The dark cognac color of this whiskey augurs a powerful experience for the drinker, and right away, it delivers: on the nose, the burn rushes like nitrous oxide through the sinuses after an inebriated dentist has spun the valve on the tank in an attempt to empty the whole thing into your head. After that, the experience is nearly hallucinogenic–or trascendental, it’s hard to tell, exactly–with the aromas themselves recalling being fitted for a full-face-covering oak helmet just after getting leied. A dog barks in the distance, you take your first sip, and you realize that this is the hair of the dog that bit you–before you got bit. Part of that realization comes as you feel this whiskey’s finish: it goes all the way back into the hypothalamus, triggering the full range of primitive emotions Paul Ekman has catalogued. Among those emotions is the wonder–at both the sight and the smell–of a Stuckey’s gift shop in the Ozarks that offers a few too many finished wood products. There is honey here, too, but it’s honey laced with meth–or perhaps a honey-tiger balm speedball. A little water not only opens this bourbon up, but also takes it to an entirely new level–and adds a faint hint of brine, like a visit to a catfish farm or sweat flecks from a thoroughbred as he carries you to the happily ever after. This whiskey is so incredibly layered and complex, the inside of the casks in which it was aged must be utterly despoiled, rendered either a white, chalky husk or a surface smooth and hard as marble. Just imagine what it’ll do to your insides. No wait, you can’t.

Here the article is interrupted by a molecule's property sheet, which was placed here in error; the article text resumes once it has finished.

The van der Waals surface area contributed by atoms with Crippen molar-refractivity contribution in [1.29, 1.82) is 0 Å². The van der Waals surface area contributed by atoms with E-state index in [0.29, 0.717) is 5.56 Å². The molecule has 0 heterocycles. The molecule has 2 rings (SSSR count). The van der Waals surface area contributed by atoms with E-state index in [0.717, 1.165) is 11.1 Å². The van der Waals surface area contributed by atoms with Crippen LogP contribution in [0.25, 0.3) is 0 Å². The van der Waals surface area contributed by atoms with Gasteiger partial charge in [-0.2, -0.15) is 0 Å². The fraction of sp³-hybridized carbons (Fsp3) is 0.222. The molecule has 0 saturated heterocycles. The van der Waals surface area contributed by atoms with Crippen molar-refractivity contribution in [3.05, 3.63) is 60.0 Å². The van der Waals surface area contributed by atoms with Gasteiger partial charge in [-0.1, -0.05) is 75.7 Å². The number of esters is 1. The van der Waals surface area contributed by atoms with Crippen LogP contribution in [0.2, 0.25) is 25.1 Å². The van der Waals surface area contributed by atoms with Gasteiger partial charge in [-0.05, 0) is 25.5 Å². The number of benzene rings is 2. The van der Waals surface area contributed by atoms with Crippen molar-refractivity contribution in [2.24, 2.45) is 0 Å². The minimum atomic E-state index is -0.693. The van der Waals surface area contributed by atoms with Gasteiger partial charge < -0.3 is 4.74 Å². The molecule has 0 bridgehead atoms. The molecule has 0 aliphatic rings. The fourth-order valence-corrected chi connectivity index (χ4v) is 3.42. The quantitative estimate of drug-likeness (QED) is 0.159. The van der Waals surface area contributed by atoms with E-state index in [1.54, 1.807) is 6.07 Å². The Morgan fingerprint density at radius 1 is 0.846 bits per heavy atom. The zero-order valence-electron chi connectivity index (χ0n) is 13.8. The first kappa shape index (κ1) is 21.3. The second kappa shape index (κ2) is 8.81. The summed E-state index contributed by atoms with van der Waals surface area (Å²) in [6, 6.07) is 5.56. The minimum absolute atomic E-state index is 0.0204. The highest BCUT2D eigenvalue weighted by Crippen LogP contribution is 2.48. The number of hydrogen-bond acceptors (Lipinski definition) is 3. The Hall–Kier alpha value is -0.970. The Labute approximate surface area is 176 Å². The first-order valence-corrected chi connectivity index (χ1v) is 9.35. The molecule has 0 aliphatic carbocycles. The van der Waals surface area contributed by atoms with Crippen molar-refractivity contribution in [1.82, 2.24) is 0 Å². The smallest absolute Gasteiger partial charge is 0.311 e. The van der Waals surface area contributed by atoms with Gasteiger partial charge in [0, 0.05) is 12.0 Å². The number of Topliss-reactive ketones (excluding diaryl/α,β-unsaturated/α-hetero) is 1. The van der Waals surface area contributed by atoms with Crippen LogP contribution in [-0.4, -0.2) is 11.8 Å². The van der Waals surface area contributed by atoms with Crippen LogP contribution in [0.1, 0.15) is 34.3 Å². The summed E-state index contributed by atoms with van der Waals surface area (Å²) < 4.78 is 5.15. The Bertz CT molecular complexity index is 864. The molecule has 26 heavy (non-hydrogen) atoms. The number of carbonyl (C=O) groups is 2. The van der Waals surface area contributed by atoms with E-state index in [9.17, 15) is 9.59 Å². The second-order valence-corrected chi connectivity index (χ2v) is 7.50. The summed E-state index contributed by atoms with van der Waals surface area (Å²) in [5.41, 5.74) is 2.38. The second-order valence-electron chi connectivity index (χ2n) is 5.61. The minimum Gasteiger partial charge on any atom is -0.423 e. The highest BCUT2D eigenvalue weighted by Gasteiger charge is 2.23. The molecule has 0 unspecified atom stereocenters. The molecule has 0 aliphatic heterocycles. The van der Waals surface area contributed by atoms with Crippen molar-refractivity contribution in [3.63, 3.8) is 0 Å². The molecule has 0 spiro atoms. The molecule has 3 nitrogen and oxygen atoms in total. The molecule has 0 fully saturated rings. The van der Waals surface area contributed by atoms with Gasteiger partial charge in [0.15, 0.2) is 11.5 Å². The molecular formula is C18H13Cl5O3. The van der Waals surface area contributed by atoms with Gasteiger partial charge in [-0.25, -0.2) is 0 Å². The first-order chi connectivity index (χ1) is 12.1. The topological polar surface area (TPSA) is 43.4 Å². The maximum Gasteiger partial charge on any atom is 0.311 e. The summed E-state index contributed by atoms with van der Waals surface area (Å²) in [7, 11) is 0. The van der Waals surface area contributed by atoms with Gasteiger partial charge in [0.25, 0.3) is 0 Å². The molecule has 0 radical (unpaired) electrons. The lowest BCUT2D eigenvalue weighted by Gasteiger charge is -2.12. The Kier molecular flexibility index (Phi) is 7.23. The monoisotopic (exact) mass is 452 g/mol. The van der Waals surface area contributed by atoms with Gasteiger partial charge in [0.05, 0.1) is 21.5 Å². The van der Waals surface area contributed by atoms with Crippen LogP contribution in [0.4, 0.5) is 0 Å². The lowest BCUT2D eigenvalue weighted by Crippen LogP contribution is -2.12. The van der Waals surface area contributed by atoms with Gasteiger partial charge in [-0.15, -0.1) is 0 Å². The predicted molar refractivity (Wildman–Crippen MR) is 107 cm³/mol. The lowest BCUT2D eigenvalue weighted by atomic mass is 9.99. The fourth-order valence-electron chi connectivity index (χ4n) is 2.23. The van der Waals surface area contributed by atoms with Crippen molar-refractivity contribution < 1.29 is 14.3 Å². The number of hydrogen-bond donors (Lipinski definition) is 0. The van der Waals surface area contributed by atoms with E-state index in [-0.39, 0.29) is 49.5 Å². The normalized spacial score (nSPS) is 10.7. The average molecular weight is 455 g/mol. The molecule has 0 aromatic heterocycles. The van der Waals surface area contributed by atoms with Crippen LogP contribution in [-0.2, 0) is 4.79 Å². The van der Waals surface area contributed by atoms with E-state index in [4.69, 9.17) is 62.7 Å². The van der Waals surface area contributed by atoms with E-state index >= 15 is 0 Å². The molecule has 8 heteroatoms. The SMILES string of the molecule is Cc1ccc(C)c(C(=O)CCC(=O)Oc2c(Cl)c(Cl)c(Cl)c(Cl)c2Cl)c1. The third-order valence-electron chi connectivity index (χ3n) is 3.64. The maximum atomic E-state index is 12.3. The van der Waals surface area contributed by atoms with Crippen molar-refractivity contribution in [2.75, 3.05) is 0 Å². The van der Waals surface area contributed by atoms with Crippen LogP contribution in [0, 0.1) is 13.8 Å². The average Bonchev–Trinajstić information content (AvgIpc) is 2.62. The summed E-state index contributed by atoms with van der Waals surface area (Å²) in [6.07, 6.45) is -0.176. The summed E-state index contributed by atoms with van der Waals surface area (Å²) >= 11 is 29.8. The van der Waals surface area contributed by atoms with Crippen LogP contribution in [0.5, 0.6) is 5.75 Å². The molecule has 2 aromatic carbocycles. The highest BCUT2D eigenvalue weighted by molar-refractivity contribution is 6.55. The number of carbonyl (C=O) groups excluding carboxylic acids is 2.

The Four Roses 100th Anniversary Limited Edition Bourbon is the establishment of Yellowstone National Park–it led nations all over the world to set aside millions of acres, hectares, and square miles of pristine land and hold them in the public trust–and that’s a remarkably good thing.